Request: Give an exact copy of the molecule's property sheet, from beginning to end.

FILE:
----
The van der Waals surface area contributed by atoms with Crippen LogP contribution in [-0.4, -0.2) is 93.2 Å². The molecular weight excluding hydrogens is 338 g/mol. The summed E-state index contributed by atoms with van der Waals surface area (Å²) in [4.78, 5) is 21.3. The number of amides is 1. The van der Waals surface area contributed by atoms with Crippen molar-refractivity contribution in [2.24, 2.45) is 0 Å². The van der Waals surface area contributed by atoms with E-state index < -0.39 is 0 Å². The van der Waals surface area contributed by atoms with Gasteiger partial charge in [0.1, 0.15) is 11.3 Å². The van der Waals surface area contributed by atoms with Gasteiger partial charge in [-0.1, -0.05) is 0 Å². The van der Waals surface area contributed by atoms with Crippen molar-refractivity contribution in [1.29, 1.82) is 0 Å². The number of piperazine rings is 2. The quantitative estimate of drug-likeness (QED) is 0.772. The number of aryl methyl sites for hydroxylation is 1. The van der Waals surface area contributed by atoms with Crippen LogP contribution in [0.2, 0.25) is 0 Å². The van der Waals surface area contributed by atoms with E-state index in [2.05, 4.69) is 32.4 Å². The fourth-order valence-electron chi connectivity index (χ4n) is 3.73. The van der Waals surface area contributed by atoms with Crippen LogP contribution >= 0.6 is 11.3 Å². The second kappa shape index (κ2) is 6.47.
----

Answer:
The van der Waals surface area contributed by atoms with Crippen LogP contribution in [-0.4, -0.2) is 93.2 Å². The molecular weight excluding hydrogens is 338 g/mol. The summed E-state index contributed by atoms with van der Waals surface area (Å²) in [4.78, 5) is 21.3. The number of amides is 1. The van der Waals surface area contributed by atoms with Crippen molar-refractivity contribution in [2.24, 2.45) is 0 Å². The van der Waals surface area contributed by atoms with E-state index < -0.39 is 0 Å². The van der Waals surface area contributed by atoms with Gasteiger partial charge in [0.1, 0.15) is 11.3 Å². The van der Waals surface area contributed by atoms with Gasteiger partial charge in [-0.1, -0.05) is 0 Å². The van der Waals surface area contributed by atoms with Crippen molar-refractivity contribution in [1.29, 1.82) is 0 Å². The number of piperazine rings is 2. The quantitative estimate of drug-likeness (QED) is 0.772. The number of aryl methyl sites for hydroxylation is 1. The van der Waals surface area contributed by atoms with Crippen LogP contribution in [0.2, 0.25) is 0 Å². The van der Waals surface area contributed by atoms with E-state index in [2.05, 4.69) is 32.4 Å². The fourth-order valence-electron chi connectivity index (χ4n) is 3.73. The van der Waals surface area contributed by atoms with Crippen LogP contribution >= 0.6 is 11.3 Å². The second kappa shape index (κ2) is 6.47.